These populist anti-vaxxers (PAVs) think that vaccines are unnecessary. They think that COVID in general has been overblown. The risk is no where near as high as the “liberals” in government have made it out to be. Most people who get COVID won’t get terribly sick, most sick people won’t infect anyone else, and the economic and social fallout from a year of tight restrictions will be far worse than the disease. (Note that these beliefs aren’t obviously false.) COVID has just become an excuse for the government to impose on citizens’ lives and to infringe on their liberties. (See poll question #6.)

The “pause” just boosts this belief. If the government were really worried about COVID, they would be doing everything possible to get shots in arms as fast as they can. But now they’re willing to stop giving one of the shots—the one that is the most convenient on several dimensions—possibly for a few weeks to assess the risks implied by one death.

If you’re disposed to think that this is really about government control, and that vaccines would end the pandemic and thus the political cover for that control, it is hard to see how the decision would do anything but strengthen your belief.

(Again, for clarity, I think these folks are wrong about the risks of COVID. And also unfair about the motivations of public health officials.)

PAVs also think vaccines are not sufficient. (Poll questions 22-24.) A decent number of Trump voters (and ideological conservatives) believe that it is not necessary to wear a mask right now. They also think that travel is safe. Some of these beliefs imply that the vaccines aren’t necessary. But it also shows that they think getting vaccinated won’t really change anything. The FDA, CDC, and other public health figures have not helped on this point. Refusing to describe an “end-game” to the pandemic has been a constant source of frustration to these folks. The goal posts keep moving. Remember “15 days to slow the spread”? Yeah.

So suppose that the CDC and FDA do the review, and determines that the vaccine really is safe still. Yay! (Does anyone really think that there will be a different result?) What has changed for the PAVs? Not much, it seems. They didn’t really doubt that the vaccine was safe. (See poll questions 11-19.) They just doubt that there’s any point in taking it, so what’s the rush? And look! The CDC agrees that there’s no rush!

The trouble throughout is that public health types believe that these anti-vaxxers don’t trust the vaccine. But that’s not right. They don’t trust the government, and especially the unelected federal bureaucracy.

So I think the “pause” will have little notable effect on populist hesitancy. (Though compare poll questions 14 and 18. It will be interesting to see how #18 changes in the next couple of weeks. And see this NY Times piece on the worldwide impact.) It won’t do anything to address their actual concerns. If anything, the pause will likely entrench their belief that their government really doesn’t have their interests in mind, and doesn’t really believe its own messaging. And honestly, I’m not sure how to show they’re wrong about that.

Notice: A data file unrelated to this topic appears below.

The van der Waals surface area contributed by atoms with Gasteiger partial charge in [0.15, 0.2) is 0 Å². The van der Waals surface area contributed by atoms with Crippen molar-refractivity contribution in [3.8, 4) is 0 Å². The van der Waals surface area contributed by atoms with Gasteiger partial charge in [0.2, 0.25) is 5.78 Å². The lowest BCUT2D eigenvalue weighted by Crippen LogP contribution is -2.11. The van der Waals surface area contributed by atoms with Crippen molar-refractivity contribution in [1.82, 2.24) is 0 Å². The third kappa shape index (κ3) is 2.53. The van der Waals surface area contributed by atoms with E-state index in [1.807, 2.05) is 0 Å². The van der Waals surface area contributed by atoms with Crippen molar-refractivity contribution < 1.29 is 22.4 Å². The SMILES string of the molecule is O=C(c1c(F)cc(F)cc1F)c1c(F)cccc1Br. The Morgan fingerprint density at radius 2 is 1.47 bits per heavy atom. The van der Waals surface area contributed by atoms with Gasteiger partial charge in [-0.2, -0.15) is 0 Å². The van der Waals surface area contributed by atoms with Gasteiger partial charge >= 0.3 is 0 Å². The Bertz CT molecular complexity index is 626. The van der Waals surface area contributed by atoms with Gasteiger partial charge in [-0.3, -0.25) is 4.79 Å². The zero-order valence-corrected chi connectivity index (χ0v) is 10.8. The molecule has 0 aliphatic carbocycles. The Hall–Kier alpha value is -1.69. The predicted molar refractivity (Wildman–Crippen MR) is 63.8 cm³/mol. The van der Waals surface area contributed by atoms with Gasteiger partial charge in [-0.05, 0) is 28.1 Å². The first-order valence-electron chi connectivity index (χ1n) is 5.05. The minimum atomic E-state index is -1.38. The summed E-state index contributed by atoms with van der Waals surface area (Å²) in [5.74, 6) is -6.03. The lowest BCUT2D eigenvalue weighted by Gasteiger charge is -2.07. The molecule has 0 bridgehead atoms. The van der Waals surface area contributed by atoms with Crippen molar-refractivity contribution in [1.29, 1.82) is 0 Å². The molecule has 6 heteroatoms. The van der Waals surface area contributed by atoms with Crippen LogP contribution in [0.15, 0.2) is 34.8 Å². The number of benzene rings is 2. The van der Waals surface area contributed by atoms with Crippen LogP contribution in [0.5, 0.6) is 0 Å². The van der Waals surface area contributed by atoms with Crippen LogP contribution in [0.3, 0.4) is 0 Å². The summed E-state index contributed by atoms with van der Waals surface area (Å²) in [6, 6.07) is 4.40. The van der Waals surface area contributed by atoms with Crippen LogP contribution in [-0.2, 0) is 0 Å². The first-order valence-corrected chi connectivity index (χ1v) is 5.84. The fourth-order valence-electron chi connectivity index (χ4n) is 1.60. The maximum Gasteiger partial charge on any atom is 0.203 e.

When is it OK to break the rules?

Last night I was part of a panel at Regis College on various matters related to COVID. My task was to talk about some of the ethics issues that the last year has presented. I decided to focus on how rules and exceptions work, and this post is a kind of follow-up and elaboration of one of my points.

I posed this question to the audience.

Imagine you’re a nurse working the COVID vaccine administration desk. A young woman shows up in the vaccine clinic and asks if she can have the shot. She is not eligible according to the current phase of vaccinations, and in fact probably will not be eligible for another 6 weeks. But she begs for the shot, saying that she’s virtually a single mom, with three kids under 8 yrs old at home and a husband who works long and difficult hours. She can’t afford to get sick, and she’s terrified that she might get COVID and be unable to care for her kids, who are themselves exhausted and frazzled from months in semi-quarantine. You can easily tell just by looking at her that she has had a very hard year.

Do you give her the shot?

One nice feature of having to do this over Zoom is that I could get immediate responses via a poll. About 40% of attendees said Yes, and 60% said No. This was almost exactly what I expected, because it’s supposed to be a hard case with no obvious answer. Indeed, I think that if you believe the answer is obvious, you’re probably not thinking about the case very well.

It would be easy to adjust the story to make one answer or the other more likely. For example, suppose it’s the end of the day, and each day for the last few weeks there have been a few open vials of vaccine. You might just suggest that the young mom wait for a while in hopes that there will be some “extra” doses. Or you might know that you have been struggling to get enough patients to get the shot—they just won’t come in—and if you don’t use your supply you’ll lose the next shipment.

In the other direction, perhaps your clinic is subject to detailed audits, and if it’s discovered that you didn’t follow the rules, you’ll be fired. Maybe your boss will be too. Or maybe you’ll have other penalties levied against your clinic. Or perhaps there are dozens of other people in the line all hoping for the same kind of special treatment.

The point is that the myriad facts of the case will probably affect your decision. And you have to make a decision. “I don’t know” isn’t an option, for it implies “No” in this case.

I’m interested in those who are very sure of their answer, given the limited details.